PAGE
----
The Gujarat High Court is hearing an important case related to the appointment of the Lokayukta in Gujarat. The issue is whether the Governor can appoint the Lokayukta at his discretion or whether appointment can be made only upon obtaining the aid and advice of the Council of Ministers led by the Chief Minister. During the period 2006-2010, the Gujarat state government submitted names of two prospective appointees for the post of Lokayukta to the Governor. But no appointment was made during this period. On August 26, 2011 the Governor appointed retired judge R.A.Mehta as Lokayukta, whose name was not among those submitted by the state government. The Gujarat state government moved the High Court to quash the appointment on the ground that the Governor made the appointment without the aid and advice of the Council of Ministers led by the Chief Minister. Section 3 of the Gujarat Lokayukta Act, provides in part that “the Governor shall by warrant under his hand and seal, appoint a person to be known as Lokayukta”. The Governor acted under this section to make the appointment of Lokayukta. However, the state government has argued that section 3 has to be understood in light of Article 163(1) of the Constitution. Article 163(1) provides that the Governor shall be aided and advised in the exercise of his functions by a Council of Ministers with the Chief Minister at the head. Thus, as per this line of argument, the Governor violated the provision of Article 163(1) when she failed to take the aid and advice of the Council of Ministers led by the Chief Minister before exercising the function of appointing the Lokayukta. At the time of writing this post, news reports suggested that the two judges hearing the case are divided over the issue. It remains to be seen whether this issue will be referred to a larger bench. The outcome of this case could have wider implications on the constitutional role of governors if it sets guideposts on the extent to which they act independent of the advice of the council of ministers.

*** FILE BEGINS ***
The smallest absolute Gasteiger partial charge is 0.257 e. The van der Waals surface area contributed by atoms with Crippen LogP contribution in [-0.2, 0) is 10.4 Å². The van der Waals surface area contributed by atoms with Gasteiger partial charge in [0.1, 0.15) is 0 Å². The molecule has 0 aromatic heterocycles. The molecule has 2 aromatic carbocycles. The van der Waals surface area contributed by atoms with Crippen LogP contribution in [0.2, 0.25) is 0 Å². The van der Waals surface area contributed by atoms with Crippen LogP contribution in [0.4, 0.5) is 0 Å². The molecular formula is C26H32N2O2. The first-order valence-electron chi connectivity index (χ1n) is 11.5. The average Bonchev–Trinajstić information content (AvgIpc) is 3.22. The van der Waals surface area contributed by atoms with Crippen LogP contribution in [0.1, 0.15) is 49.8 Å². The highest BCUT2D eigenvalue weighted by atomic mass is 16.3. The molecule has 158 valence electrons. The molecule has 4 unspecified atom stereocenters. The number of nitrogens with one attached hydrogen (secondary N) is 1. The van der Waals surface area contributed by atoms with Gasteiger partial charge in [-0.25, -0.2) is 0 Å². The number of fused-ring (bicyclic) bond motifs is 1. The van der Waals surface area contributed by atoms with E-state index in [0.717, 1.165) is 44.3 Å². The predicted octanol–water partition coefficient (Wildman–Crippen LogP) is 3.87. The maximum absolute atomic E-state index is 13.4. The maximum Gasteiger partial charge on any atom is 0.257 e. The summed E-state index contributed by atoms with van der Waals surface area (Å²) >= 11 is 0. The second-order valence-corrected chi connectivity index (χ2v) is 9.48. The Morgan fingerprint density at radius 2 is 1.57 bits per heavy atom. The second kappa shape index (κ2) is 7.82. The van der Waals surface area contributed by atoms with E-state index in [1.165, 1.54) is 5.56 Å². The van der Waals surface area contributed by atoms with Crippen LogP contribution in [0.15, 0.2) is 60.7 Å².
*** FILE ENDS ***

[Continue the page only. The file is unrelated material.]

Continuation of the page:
Discussion on the first no-confidence motion of the 17th Lok Sabha began today. No-confidence motions and confidence motions are trust votes, used to test or demonstrate the support of Lok Sabha for the government in power. Article 75(3) of the Constitution states that the government is collectively responsible to Lok Sabha. This means that the government must always enjoy the support of a majority of the members of Lok Sabha. Trust votes are used to examine this support. The government resigns if a majority of members support a no-confidence motion, or reject a confidence motion.
So far, 28 no-confidence motions (including the one being discussed today) and 11 confidence motions have been discussed. Over the years, the number of such motions has reduced. The mid-1960s and mid-1970s saw more no-confidence motions, whereas the 1990s saw more confidence motions.
Figure 1: Trust votes in Parliament
Note: *Term shorter than 5 years; **6-year term.
Source: Statistical Handbook 2021, Ministry of Parliamentary Affairs; PRS.
The no-confidence motion being discussed today was moved on July 26, 2023. A motion of no-confidence is moved with the support of at least 50 members. The Speaker has the discretion to allot time for discussion of the motion. The Rules of Procedure state that the motion must be discussed within 10 days of being introduced. This year, the no-confidence motion was discussed 13 calendar days after introduction. Since the introduction of the no-confidence motion on July 26, 12 Bills have been introduced and 18 Bills have been passed by Lok Sabha. In the past, on four occasions, the discussion on no-confidence motions began seven days after their introduction. On these occasions, Bills and other important issues were debated before the discussion on the no-confidence motion began.
Figure 2: Members rise in support of the motion of no-confidence in Lok Sabha